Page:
Saturday 22nd October 2016                 Change text size:

Industry reacts to government’s energy bill announcement

Photo: Martin Abegglen via Flickr

The government’s energy bill announcement has caused a divide in the UK energy and business sectors. Here’s a rundown of some of the most prominent comments to date.

Click here to read more about the announcement.

Andy Atkins, executive director, Friends of the Earth

“The coalition has caved in to Osborne’s reckless dash for gas and banged the final nail in the coffin of Cameron’s pledge to lead the greenest government ever.

“This decision motivated by outdated ideology will help keep the nation hooked on increasingly expensive gas, drive away green jobs and investment and jeopardise UK climate goals.

“But the fight is far from over – there’s huge public and business support for power sector decarbonisation. Politicians from all parties must fight in parliament against Osborne’s fossil-fuel addiction.”

Lord Deben, chairman, Committee on Climate Change

“The agreement on the levy control framework is very positive. This should be sufficient to support investments in renewables required to meet the 2020 EU target and carbon budgets, together with demonstration of CCS and investment in nuclear new build.

“We are disappointed that a carbon intensity target will not be set until the next parliament. This leaves a high degree of uncertainty for investors and does not address widespread investor concerns raised in recent months; it could adversely impact on supply chain investment and development of projects to come on line after 2020.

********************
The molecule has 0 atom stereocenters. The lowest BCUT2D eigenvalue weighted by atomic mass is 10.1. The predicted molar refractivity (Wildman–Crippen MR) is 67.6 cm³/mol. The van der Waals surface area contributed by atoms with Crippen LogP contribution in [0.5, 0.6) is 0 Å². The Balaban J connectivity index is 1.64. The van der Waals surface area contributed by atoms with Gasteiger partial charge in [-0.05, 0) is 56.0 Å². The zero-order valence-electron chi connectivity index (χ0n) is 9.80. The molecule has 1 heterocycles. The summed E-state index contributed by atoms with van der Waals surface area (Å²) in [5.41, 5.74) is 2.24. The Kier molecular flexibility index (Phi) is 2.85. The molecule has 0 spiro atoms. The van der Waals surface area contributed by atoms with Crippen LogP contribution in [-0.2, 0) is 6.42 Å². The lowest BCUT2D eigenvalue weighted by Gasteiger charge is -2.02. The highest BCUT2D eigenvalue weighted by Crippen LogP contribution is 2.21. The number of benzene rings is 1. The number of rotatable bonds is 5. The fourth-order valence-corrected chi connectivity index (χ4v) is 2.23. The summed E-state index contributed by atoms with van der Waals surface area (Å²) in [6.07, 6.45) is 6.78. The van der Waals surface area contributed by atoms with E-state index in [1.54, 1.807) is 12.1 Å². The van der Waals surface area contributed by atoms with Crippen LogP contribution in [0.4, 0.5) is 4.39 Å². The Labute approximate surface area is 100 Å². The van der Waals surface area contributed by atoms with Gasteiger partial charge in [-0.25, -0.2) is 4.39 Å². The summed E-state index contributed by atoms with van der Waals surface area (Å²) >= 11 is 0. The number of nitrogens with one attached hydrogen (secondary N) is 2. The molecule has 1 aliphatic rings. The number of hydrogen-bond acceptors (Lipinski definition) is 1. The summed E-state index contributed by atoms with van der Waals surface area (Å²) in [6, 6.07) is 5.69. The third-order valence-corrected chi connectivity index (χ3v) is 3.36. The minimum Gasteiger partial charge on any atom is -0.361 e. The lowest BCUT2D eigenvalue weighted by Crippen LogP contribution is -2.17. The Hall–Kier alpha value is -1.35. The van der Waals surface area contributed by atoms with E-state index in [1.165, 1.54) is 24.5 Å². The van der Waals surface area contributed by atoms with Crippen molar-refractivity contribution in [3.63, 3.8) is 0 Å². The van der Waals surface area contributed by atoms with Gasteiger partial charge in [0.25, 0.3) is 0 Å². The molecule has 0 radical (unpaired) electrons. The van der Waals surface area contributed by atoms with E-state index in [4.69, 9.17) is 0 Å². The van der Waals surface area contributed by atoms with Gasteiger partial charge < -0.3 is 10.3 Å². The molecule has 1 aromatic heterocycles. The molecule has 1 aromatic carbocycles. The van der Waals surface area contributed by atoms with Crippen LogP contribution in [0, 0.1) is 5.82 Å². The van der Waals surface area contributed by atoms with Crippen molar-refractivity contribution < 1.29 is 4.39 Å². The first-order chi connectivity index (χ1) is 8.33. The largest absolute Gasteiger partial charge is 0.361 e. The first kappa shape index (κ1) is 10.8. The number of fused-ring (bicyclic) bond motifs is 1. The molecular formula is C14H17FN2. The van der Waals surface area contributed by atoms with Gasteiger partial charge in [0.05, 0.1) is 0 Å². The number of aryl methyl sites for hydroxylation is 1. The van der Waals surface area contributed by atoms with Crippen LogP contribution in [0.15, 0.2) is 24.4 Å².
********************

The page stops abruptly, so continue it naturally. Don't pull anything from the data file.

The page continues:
“It is essential now that delivery of the electricity market reform proceeds on the basis that this is aimed at achieving early decarbonisation of the power sector, which is the economically sensible path in a carbon and resource constrained world.”

Juliet Davenport, CEO and founder, Good Energy

“We look forward to seeing the details of the bill, but the lack of a firm decarbonisation target in today’s announcement is disappointing. It’s a missed opportunity for the coalition to make its commitment to being the greenest government ever clear. However, an agreement on government support for renewables is welcome news and will hopefully help provide greater certainty to the investment community. It’s time to put the confusion of the last few weeks behind us and get on with the job.”

Maria McCaffery, chief executive, RenewableUK

“This is a crucial announcement for the renewable energy sector. The news that there is rock solid support across government for renewable energy, and clear evidence that Treasury and the Department of Energy and Climate Change are in step, provide the industry with exactly the kind of assurances we’ve been calling for. This blows the last few months of political infighting completely out of the water.

“This is proof that the Treasury really does get it – the renewable energy industry offers one of our best hopes for economic recovery. This will stimulate billions of pounds worth of investment in renewables, creating more than 88,000 jobs in wind, wave and tidal energy alone by 2021. It will enable us to hit our 2020 renewable energy targets, and make sure renewables can play their part in protecting UK consumers from unstable international power markets – we’ve seen over the last few years that the cost of imported gas has caused the bulk of energy bill price rises, and developing our own resources helps counter that dependence and vulnerability.